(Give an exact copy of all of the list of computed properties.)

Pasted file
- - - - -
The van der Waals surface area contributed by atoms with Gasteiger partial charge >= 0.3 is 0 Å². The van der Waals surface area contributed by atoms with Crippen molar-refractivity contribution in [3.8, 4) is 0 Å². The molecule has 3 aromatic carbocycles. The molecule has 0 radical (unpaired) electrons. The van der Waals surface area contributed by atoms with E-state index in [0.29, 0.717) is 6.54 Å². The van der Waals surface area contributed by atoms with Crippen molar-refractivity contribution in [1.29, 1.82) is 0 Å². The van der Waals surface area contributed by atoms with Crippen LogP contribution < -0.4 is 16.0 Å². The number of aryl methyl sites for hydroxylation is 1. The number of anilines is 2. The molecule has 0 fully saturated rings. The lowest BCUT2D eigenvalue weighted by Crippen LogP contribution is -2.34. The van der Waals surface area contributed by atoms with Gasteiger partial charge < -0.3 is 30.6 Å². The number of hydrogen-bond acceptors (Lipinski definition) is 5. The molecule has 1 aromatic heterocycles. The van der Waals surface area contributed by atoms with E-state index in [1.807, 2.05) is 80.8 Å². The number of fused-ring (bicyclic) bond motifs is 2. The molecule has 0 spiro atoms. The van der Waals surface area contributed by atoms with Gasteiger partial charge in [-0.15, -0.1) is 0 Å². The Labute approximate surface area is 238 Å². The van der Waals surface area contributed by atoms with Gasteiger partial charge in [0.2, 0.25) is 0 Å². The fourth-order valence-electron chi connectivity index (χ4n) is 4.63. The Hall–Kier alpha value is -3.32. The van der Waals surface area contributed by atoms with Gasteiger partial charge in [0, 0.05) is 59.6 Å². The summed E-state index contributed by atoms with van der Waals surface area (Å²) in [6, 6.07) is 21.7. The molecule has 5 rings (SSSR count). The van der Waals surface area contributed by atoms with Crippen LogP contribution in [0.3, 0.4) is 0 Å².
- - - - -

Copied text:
The van der Waals surface area contributed by atoms with Gasteiger partial charge >= 0.3 is 0 Å². The van der Waals surface area contributed by atoms with Crippen molar-refractivity contribution in [3.8, 4) is 0 Å². The molecule has 3 aromatic carbocycles. The molecule has 0 radical (unpaired) electrons. The van der Waals surface area contributed by atoms with E-state index in [0.29, 0.717) is 6.54 Å². The van der Waals surface area contributed by atoms with Crippen molar-refractivity contribution in [1.29, 1.82) is 0 Å². The van der Waals surface area contributed by atoms with Crippen LogP contribution < -0.4 is 16.0 Å². The number of aryl methyl sites for hydroxylation is 1. The number of anilines is 2. The molecule has 0 fully saturated rings. The lowest BCUT2D eigenvalue weighted by Crippen LogP contribution is -2.34. The van der Waals surface area contributed by atoms with Gasteiger partial charge < -0.3 is 30.6 Å². The number of hydrogen-bond acceptors (Lipinski definition) is 5. The molecule has 1 aromatic heterocycles. The van der Waals surface area contributed by atoms with E-state index in [1.807, 2.05) is 80.8 Å². The number of fused-ring (bicyclic) bond motifs is 2. The molecule has 0 spiro atoms. The van der Waals surface area contributed by atoms with Gasteiger partial charge in [-0.15, -0.1) is 0 Å². The Labute approximate surface area is 238 Å². The van der Waals surface area contributed by atoms with Gasteiger partial charge in [0.2, 0.25) is 0 Å². The fourth-order valence-electron chi connectivity index (χ4n) is 4.63. The Hall–Kier alpha value is -3.32. The van der Waals surface area contributed by atoms with Gasteiger partial charge in [0, 0.05) is 59.6 Å². The summed E-state index contributed by atoms with van der Waals surface area (Å²) in [6, 6.07) is 21.7. The molecule has 5 rings (SSSR count). The van der Waals surface area contributed by atoms with Crippen LogP contribution in [0.3, 0.4) is 0 Å².